Ice Age: Dawn of the Dinosaurs

Scrat and the gang are back, and this time in stunning 3D in the new “Ice Age: Dawn of the Dinosaurs”. The third chapter in the popular series once again follows the adventures of the unusual mix of friends, in their frozen home.

As the film opens, Manny (Ray Romano), is a nervous wreck as Ellie (Queen Latifah), is expecting their first child. Sid the sloth (John Leguizamo), is ecstatic over the pending arrival, while Diego the tiger, (Dennis Leary), believes he has lost his edge and is no longer needed in a family environment.

As Diego prepares to set off on his own, Sid falls through a crack in the ice and discovers three eggs which he believes have been abandoned.

Sid decides to adopt the eggs and soon they hatch with three T-Rex infants. Unaware of what they are, Sid is delighted at his new family and ignores Manny’s warnings up until a gigantic T-Rex arrives looking for her children and takes them and Sid into a hole in the ice.

Despite their misgivings, Diego, Ellie, and Manny venture under the ice to rescue Sid and discover an entire world of dinosaurs that have survived and thrived under the ice. Facing numerous new dangers and having no idea where to go, the group is befriended by a weasel named Buck (Simon Pegg), who helps them track their missing friend.

Along the way the group must contend with flesh eating plants, laughing gas, dangerous dinosaurs, and hostile terrain as they attempt to save their friend and return home.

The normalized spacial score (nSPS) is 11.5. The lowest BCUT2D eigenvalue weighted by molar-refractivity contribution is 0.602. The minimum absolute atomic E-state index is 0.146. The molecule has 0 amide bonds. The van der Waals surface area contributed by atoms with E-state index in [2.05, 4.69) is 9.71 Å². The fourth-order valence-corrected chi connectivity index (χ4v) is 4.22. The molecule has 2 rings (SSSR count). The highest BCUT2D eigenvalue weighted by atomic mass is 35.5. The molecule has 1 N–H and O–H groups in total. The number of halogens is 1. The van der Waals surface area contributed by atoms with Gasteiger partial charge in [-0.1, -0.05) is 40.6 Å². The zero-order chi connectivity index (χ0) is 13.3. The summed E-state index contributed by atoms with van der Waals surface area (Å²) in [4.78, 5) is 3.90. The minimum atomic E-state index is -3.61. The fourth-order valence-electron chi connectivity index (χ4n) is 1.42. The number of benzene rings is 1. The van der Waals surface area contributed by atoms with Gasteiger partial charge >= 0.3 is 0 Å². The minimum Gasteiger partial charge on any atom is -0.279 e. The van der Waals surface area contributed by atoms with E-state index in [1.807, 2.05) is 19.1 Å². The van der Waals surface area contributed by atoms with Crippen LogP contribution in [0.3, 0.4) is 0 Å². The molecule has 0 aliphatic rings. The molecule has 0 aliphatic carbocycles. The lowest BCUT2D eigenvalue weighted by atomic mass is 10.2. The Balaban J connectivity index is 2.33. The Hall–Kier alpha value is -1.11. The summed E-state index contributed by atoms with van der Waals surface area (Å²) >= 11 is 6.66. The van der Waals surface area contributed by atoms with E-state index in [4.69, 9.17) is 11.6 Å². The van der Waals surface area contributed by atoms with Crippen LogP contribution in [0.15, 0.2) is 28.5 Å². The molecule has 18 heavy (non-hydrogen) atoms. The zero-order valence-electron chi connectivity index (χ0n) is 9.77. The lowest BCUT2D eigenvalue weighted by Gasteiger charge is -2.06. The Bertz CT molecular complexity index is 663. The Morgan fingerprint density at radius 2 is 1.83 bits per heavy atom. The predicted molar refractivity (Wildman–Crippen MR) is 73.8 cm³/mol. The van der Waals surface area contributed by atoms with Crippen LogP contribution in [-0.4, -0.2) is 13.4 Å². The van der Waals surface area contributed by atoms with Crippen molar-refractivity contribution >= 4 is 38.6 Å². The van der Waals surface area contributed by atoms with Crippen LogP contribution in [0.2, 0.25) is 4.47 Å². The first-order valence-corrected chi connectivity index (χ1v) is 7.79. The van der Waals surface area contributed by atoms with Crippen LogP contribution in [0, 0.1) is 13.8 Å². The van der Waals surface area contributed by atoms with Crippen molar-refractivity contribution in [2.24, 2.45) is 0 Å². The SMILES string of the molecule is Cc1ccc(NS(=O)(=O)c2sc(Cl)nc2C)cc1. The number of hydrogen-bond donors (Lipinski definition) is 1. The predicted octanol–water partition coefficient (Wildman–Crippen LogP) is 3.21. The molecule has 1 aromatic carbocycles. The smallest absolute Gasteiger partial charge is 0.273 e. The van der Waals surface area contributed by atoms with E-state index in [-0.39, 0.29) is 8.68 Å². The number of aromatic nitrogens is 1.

While the plot is simple and some will no doubt question how dinosaurs and mammals would be around at the same time, the film is fun, and I enjoyed it more than the previous film in the series. The creators know this is a family film that is intended for children and do not waste time with an overly complicated plot and keep character developments to the bare essentials.

Instead, we get a lively and quirky tale about friendship and family, as well as some funny moments and great animation. The technicians behind the film have wisely allowed the characters to remain the focal point of the film, but cleverly included the new 3D techniques to allow the audience a sense of immersion into the film.

The cast works well with one another and seem to be having a good time playing characters that have no doubt become familiar to them. Once again Scrat steals every scene he is appears in as he attempts time and again to capture his beloved acorn. A new character named Scratte adds a new dimension to the character as she plays not only a romantic interest in the film but also a new obstacle in his never ending quest.

The film was paced well and never overstayed its welcome, and despite some jokes that were better suited to an older audience, the film delivered a perfect summer film for the family to enjoy.

4 stars out of 5